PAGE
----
From the clock on the weathered white mantle came a regular series of ticks that sounded less like time passing and more like the work of a small pickax as it tunneled through an impossibly large slab of some impossibly hard material; there was an endlessness embedded in the rhythm, and a hopelessness, too.
Or consider how she describes even minor characters. Well, to be honest, Keller treats them with such clarity and care that, just as in life, no one is minor.
A social worker who visits 19-year-old Lindy girl at home and offers to arrange free assistance for her aged, ailing father isn’t a very attractive person, at least to Lindy. Keller gives the reader a glimpse into part of why the young woman feels that way:
There was a practiced snap and prim efficiency to [the social worker’s] movements, as if the world were one big to-do list, and she was on the lookout for boxes she could tick.
That’s how the social worker deals with life.
“Its own damned word”
Another “minor” character is Charlie Frank who has spent his life taking care of his disabled mother alone. He loves her deeply, but the task has warped him, at least a bit. He loves the darkness of night, and hates the clashing cymbals of day:
All that light! It was as if somebody had suddenly started banging the bottom of a saucepan with an old metal spoon, banging and yelling, demanding that attention be paid. The sun’s arrival was showy and brassy, disturbing the peace of the great dark world.
Lindy herself loves to read, loves to lose herself in the thick books she devours one after the other. But she also knows, deep in her heart, that words can only go so far, especially when it comes to her father:
She loved him, but it was more than that, too. More than love. It was something that didn’t have a word to go along with it. Not everything in the world has its own damned word, Lindy told herself, the anger and the sorrow and the uncertainty building up inside her whenever she thought about her father, a shifting combination of emotions for which she had no vocabulary.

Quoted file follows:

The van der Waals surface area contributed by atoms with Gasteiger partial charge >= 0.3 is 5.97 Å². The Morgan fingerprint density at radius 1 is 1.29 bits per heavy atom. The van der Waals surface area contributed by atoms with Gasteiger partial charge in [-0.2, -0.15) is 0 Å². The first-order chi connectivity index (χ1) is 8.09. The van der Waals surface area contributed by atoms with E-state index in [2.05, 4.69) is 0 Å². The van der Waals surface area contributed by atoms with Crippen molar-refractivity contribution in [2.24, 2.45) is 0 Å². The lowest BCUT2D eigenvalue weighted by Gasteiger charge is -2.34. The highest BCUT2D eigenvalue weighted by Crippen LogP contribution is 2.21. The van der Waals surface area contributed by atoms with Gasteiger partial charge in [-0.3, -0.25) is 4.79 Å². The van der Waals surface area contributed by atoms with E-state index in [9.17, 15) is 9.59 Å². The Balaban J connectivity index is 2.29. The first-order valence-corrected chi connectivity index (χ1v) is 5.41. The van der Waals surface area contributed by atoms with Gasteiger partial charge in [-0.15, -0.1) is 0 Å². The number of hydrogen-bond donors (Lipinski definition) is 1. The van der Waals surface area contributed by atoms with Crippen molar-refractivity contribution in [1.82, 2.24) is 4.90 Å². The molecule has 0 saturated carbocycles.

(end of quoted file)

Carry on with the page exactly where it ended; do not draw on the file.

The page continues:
“Bits and slivers”
Life in Aker’s Gap is hard. Life for Bell Elkins is hard. Life for any of us is hard.
How do we survive? How is it that, when I’m reading one of Keller’s books, I’m not weighed down with depression?
Part of it is that, while recognizing the weight of life, she is also able to see how her characters — how human beings — cope with that weight, For instance, Lindy discovers a fancy-looking box that belonged to her long-dead mother:
Her mother had adored small, pretty boxes, along with elegant glass jars and pastel wrapping paper and curling ribbons, and she kept everything. When Lindy was a little girl, her mother had explained that it was a good idea to surround yourself with bits and slivers of beauty.
That’s how we survive — with whatever bits and slivers of beauty we can find.
“In that poetic way”
And also we survive life by looking at it in the face. Those who refuse to do so cave in on themselves. Those who do live — live a life of pain, delight and confusion.
It’s like a country song that Bobo, the boyfriend of Bell’s sister, sings:
The melody was filled with the lilting misery of minor chords: the lyrics were grim and pessimistic, but pessimistic in that poetic way that could sound almost optimistic because…if you can sing about it, you can life through it.
In Summer of the Dead, Keller sings about it.
Patrick T. Reardon